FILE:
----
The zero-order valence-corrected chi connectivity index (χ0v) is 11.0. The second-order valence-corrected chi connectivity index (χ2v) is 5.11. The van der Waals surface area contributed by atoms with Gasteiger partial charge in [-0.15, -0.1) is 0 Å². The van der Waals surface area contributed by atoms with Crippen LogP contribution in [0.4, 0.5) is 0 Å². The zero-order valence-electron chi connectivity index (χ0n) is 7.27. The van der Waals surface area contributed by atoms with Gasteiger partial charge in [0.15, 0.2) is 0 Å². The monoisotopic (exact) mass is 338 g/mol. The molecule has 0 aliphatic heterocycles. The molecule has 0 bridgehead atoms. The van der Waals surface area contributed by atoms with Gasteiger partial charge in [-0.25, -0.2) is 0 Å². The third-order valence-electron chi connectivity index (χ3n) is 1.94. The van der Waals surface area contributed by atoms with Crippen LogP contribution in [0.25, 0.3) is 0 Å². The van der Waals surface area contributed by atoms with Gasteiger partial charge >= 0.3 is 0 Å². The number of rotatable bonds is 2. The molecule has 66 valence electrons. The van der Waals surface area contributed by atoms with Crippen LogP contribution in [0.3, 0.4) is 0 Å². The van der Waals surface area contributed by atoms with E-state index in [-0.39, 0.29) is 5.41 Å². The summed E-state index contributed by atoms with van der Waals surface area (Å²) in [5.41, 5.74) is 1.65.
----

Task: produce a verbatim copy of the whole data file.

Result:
The zero-order valence-corrected chi connectivity index (χ0v) is 11.0. The second-order valence-corrected chi connectivity index (χ2v) is 5.11. The van der Waals surface area contributed by atoms with Gasteiger partial charge in [-0.15, -0.1) is 0 Å². The van der Waals surface area contributed by atoms with Crippen LogP contribution in [0.4, 0.5) is 0 Å². The zero-order valence-electron chi connectivity index (χ0n) is 7.27. The van der Waals surface area contributed by atoms with Gasteiger partial charge in [0.15, 0.2) is 0 Å². The monoisotopic (exact) mass is 338 g/mol. The molecule has 0 aliphatic heterocycles. The molecule has 0 bridgehead atoms. The van der Waals surface area contributed by atoms with Gasteiger partial charge in [-0.25, -0.2) is 0 Å². The third-order valence-electron chi connectivity index (χ3n) is 1.94. The van der Waals surface area contributed by atoms with Crippen LogP contribution in [0.25, 0.3) is 0 Å². The van der Waals surface area contributed by atoms with Gasteiger partial charge >= 0.3 is 0 Å². The number of rotatable bonds is 2. The molecule has 66 valence electrons. The van der Waals surface area contributed by atoms with Crippen LogP contribution in [0.3, 0.4) is 0 Å². The van der Waals surface area contributed by atoms with E-state index in [-0.39, 0.29) is 5.41 Å². The summed E-state index contributed by atoms with van der Waals surface area (Å²) in [5.41, 5.74) is 1.65.